(informant known to the affiant for over a year and described as a mature, truthful, gainfully-employed, respected person in the community with no known criminal record). An informant's veracity, reliability, and basis of knowledge are "highly relevant in determining the value of his report" and while these elements are not "entirely separate and independent elements to be rigidly exacted in every case," they are "closely intertwined issues that may usefully illuminate the commonsense, practical question whether there is 'probable cause' to believe that contraband or evidence is located in a particular place." Illinois v. Gates, supra at 230. The affidavit in the case at bar contained no information from which it could be gleaned that the tipster was, in fact, a "concerned citizen." The magistrate was given nothing other than the affiant's conclusory statement that the tipster was a concerned citizen. That will not suffice. See State v. Jackson, 166 Ga. App. 671 (2) (305 SE2d 417) (1983)
. Therefore, the informant was not entitled to a preferred status insofar as testing the credibility of his information. The complete lack of information about the informant and the basis of his knowledge relegated the information he supplied to the status of rumor. In point of fact, the affiant officer testified at the suppression hearing that the informant gave no facts from which the officer could conclude that contraband might be found in the Brown home, and the officer admitted the information amounted to "just a suspicion" on the part of the informant.
3. The trial court also concluded that the affiant's statements concerning the independent investigation conducted by him "were conclusory statements at best" that did not set forth sufficient facts to establish probable cause to believe that marijuana and cocaine were present at appellees' home.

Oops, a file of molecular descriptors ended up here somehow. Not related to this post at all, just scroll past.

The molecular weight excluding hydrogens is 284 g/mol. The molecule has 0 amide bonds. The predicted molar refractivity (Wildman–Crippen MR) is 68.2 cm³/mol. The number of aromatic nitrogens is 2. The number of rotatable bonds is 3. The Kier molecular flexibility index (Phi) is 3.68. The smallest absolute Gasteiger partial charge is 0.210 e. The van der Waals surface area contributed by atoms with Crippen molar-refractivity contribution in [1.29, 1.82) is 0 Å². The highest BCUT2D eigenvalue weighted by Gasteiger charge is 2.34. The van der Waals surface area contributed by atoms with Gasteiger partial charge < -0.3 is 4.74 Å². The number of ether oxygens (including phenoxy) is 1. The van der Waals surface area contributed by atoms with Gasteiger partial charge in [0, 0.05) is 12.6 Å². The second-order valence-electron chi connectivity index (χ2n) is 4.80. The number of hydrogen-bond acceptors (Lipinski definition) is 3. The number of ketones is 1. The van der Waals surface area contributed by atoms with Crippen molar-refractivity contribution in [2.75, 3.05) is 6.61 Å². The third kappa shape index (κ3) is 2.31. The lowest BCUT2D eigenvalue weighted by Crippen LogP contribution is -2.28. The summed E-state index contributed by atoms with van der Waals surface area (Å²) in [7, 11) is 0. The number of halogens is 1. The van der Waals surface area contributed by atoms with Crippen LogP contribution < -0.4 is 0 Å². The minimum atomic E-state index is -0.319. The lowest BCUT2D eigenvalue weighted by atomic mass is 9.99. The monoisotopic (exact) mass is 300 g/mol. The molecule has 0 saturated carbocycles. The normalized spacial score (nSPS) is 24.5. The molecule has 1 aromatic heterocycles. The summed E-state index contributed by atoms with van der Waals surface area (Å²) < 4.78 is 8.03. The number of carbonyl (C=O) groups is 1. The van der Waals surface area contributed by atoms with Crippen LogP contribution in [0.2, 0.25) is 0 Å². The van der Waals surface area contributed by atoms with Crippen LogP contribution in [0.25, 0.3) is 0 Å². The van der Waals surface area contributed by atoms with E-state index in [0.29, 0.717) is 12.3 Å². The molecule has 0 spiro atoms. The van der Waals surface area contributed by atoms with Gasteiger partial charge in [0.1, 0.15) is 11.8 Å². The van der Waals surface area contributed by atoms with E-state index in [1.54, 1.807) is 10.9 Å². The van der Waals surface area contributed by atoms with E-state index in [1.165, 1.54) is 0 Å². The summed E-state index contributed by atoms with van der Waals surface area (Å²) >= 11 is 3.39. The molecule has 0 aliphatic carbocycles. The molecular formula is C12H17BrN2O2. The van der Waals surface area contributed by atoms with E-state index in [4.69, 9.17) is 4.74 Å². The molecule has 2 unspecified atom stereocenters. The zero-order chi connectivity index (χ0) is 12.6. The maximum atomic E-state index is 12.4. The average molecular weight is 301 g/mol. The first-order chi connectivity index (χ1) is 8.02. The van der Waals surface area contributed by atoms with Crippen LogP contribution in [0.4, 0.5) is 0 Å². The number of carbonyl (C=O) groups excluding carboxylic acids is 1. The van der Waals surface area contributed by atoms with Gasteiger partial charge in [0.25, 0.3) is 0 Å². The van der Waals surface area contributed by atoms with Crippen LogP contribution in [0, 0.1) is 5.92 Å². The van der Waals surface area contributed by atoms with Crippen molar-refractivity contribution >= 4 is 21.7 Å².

The affiant officer and his partner observed "numerous" people, some of whom were described as known drug users and abusers, visiting appellee's residence for short periods of time during which appellee Carmella Brown gave them small manila envelopes in exchange for cash. Some of the visitors, upon re-entering their vehicles, appeared to open the manila envelopes and, several minutes later, light a cigarette and leave. The observation of activity that fits a "drug traffic pattern" raises at most a mere suspicion that contraband is being kept on the premises, and does not amount to probable cause to search the home. State v. Porter, 167 Ga. App. 293 (306 SE2d 377) (1983)
; McGuire v. State, 136 Ga. App. 271 (2) (220 SE2d 769) (1975)
; Maxwell v. State, 127 Ga. App. 168
, 170 (193 SE2d 14
) (1972). Compare Borders v. State, 173 Ga. App. 110 (1) (325 SE2d 626) (1984)
(where the affidavit contained "specific drug-related information concerning those who lived on the premises.") At the hearing, the affiant officer admitted he did not know the names of the "known drug abusers" and had never seen them before, and then described them as people his partner had seen previously "in drug areas."
In sum, we concur with the trial court that the affidavit presented to the magistrate did not contain sufficient information to conclude that there was a fair probability that contraband would be found on appellees' premises.
BANKE, Presiding Judge, concurring specially.
The trial judge's decision to grant the motion to suppress was based, in part, on the following finding of fact: "[The affiant's] testimony is not credible in that he was unable to corroborate, in any manner, his testimony of when and where the surveillance took place and the number of individuals who were allegedly seen going to and from [the defendant's residence]."
The trial judge sits as the ultimate trier of fact at a hearing on a motion to suppress, and his findings will not be disturbed if there is any evidence to support them. State v. Swift, 232 Ga. 535
, 536 (207 SE2d 459
) (1974). "Credibility of witnesses, resolution of any conflict or inconsistency, and weight to be accorded testimony [are] solely the province of the judge on a motion to suppress." Rogers v. State, 155 Ga. App. 685
, 686 (272 SE2d 549
) (1980). Consequently, I agree that the grant of the motion to suppress should be affirmed.
I am authorized to state that Judge Carley joins in this special concurrence.
Martin C. Puetz, for appellees.